Janice Ross (theater and performance studies, ITALIC Director)
Professor Ross works in Dance Studies, with a particular interest in the social and cultural importance of dance historically and in the contemporary moment. Her research interests include Dance in Prison and Ballet in Soviet Russia, subjects that have more in common than one might think.
Jonathan Berger (music)
Jonathan Berger is the Denning Family Provostial Professor in Music. His work (at Stanford's Center for Computer Research in Music and Acoustics) elides music composition and research on the perception and cognition of music.
Scott Bukatman (art and art history)
Professor Bukatman teaches in the Film and Media Studies Program, and his research highlights the ways in which popular media (film, comics) and genres (science fiction, musicals, superhero narratives) mediate between new technologies and human perceptual and bodily experience. His latest book is The Poetics of Slumberland: Animated Spirits and the Animating Spirit, and it makes a great gift.
Kim Beil (ITALIC Assistant Director / Lecturer)
Dr. Beil is a scholar of visual culture, with an emphasis on the history of photography. Her research concentrates on the ways in which photographic techniques are made to represent subjective experience. Current projects focus on popular uses of photography in the postwar United States, including an exploration of color photographs of modern architecture, as well as a study of the use of blur to represent speed and individuality in automotive advertising.
Nicholas Jenkins (english)
Professor Jenkins is the Primary Investigator for Kindred Britain, described by the Economist as "an amazing digital humanities website that traces relations between 30,000 British people.” He has edited a Lincoln Kirstein Reader and co-edited and contributed to three volumes of Oxford University Press's "Auden Studies" series. He is General Editor of the Princeton University Press's "Facing Pages" translation series, and he has contributed essays and reviews to the London Review of Books, the Times Literary Supplement, the New York Times Book Review, the New Republic, the New Yorker, Raritan and the Yale Review. Jenkins is Co-Chair of the W. H. Auden Society and the Literary Executor of the poet, scholar and impresario Lincoln Kirstein, co-founder with George Balanchine of the New York City Ballet.
Richard Meyer (art and art history)
Richard Meyer, Robert and Ruth Halperin Professor in Art History, teaches courses in twentieth-century American art, the history of photography, arts censorship and the first amendement, curatorial practice, and gender and sexuality studies. His first book, Outlaw Representation: Censorship and Homosexuality in Twentieth-Century American Art, was awarded the Charles C. Eldredge Prize for Outstanding Scholarship from the Smithsonian American Art Museum. In 2013, he published What Was Contemporary Art?, a study of the idea of "the contemporary" in early twentieth-century American art, and, with Catherine Lord, Art and Queer Culture, a survey focusing on the dialogue between visual art and non-normative sexualities from 1885 to the present.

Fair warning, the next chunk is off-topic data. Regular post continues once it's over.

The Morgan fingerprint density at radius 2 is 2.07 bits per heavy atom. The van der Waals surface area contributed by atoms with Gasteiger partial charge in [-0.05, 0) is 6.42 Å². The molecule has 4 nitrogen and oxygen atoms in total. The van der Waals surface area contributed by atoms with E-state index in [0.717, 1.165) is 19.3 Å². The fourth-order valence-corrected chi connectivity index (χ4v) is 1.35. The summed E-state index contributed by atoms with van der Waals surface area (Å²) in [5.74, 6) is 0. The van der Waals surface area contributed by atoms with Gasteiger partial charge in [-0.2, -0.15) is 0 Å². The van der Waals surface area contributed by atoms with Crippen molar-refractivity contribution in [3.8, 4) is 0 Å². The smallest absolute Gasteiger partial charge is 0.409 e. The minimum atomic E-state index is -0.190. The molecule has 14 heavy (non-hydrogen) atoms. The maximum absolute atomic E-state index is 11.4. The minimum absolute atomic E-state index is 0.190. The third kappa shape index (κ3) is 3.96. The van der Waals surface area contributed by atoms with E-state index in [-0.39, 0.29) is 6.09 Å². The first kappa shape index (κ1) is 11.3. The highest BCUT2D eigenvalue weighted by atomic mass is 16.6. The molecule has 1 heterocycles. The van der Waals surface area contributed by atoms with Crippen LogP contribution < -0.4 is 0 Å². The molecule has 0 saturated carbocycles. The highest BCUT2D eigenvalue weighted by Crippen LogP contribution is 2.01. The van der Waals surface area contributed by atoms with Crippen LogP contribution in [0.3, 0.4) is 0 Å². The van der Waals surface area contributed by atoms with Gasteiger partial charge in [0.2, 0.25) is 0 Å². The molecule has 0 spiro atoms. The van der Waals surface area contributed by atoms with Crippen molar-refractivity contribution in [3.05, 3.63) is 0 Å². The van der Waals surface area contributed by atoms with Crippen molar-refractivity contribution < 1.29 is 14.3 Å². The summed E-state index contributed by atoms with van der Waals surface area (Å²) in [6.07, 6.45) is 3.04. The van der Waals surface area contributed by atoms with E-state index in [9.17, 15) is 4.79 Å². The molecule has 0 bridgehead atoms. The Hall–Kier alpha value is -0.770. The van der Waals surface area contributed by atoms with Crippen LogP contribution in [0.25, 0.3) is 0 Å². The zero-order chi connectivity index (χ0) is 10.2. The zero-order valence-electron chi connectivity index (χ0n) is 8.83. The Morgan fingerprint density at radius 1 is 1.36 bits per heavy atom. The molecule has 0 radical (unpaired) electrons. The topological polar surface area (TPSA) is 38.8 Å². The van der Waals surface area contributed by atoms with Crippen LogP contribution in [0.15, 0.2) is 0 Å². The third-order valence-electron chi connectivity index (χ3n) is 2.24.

Stephen M. Sano (music)
Stephen M. Sano is Professor and Chair of the Department of Music, and the Harold C. Schmidt Director of Choral Studies at Stanford University, where he directs the Stanford Chamber Chorale and Symphonic Chorus. He holds master's and doctoral degrees in both orchestral and choral conducting from Stanford, and a bachelor's degree in piano performance and theory from San Jose State University.
James Steichen (pwr lecturer)
Dr. Steichen’s research concerns the history of the performing arts in twentieth-century America. Current projects include a book on the early years of the ballet enterprise of choreographer George Balanchine and impresario Lincoln Kirstein and ongoing research into the Metropolitan Opera’s “Live in HD” cinema broadcast initiative. He holds a PhD in musicology from Princeton University.
Scott Wallin (italic lecturer)
Dr. Wallin has a Ph.D. in Performance Studies from the University of California, Berkeley. His primary work merges contemporary theater and disability studies and builds upon a background in directing for the stage, acting, and psychiatric social work on both coasts. He has also worked internationally in community development and conducted research in social practice and Caribbean performance. His current book project, Madness in the Making: Psychosocial Disability and Theater, examines how theater reflects and influences our understandings of madness and mental illness. Other interests include applying performance theory across the arts, postdramatic theater, affect theory, and critical race studies.